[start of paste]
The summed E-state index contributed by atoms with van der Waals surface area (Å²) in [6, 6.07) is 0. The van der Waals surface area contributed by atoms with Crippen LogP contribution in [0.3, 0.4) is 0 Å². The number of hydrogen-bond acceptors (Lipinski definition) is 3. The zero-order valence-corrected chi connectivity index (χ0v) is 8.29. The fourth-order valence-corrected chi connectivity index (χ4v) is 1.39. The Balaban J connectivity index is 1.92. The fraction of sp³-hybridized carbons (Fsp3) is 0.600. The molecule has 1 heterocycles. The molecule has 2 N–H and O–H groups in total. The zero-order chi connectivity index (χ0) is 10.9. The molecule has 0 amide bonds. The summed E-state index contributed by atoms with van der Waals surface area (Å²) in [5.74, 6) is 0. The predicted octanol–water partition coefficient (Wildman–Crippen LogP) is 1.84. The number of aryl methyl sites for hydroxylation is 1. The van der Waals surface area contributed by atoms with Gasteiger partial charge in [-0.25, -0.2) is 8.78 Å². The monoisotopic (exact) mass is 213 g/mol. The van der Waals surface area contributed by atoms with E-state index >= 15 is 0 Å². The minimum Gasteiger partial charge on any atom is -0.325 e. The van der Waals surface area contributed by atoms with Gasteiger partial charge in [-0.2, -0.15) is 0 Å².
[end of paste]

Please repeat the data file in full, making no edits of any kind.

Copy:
The summed E-state index contributed by atoms with van der Waals surface area (Å²) in [6, 6.07) is 0. The van der Waals surface area contributed by atoms with Crippen LogP contribution in [0.3, 0.4) is 0 Å². The number of hydrogen-bond acceptors (Lipinski definition) is 3. The zero-order valence-corrected chi connectivity index (χ0v) is 8.29. The fourth-order valence-corrected chi connectivity index (χ4v) is 1.39. The Balaban J connectivity index is 1.92. The fraction of sp³-hybridized carbons (Fsp3) is 0.600. The molecule has 1 heterocycles. The molecule has 2 N–H and O–H groups in total. The zero-order chi connectivity index (χ0) is 10.9. The molecule has 0 amide bonds. The summed E-state index contributed by atoms with van der Waals surface area (Å²) in [5.74, 6) is 0. The predicted octanol–water partition coefficient (Wildman–Crippen LogP) is 1.84. The number of aryl methyl sites for hydroxylation is 1. The van der Waals surface area contributed by atoms with Gasteiger partial charge in [-0.25, -0.2) is 8.78 Å². The monoisotopic (exact) mass is 213 g/mol. The van der Waals surface area contributed by atoms with E-state index >= 15 is 0 Å². The minimum Gasteiger partial charge on any atom is -0.325 e. The van der Waals surface area contributed by atoms with Gasteiger partial charge in [-0.2, -0.15) is 0 Å².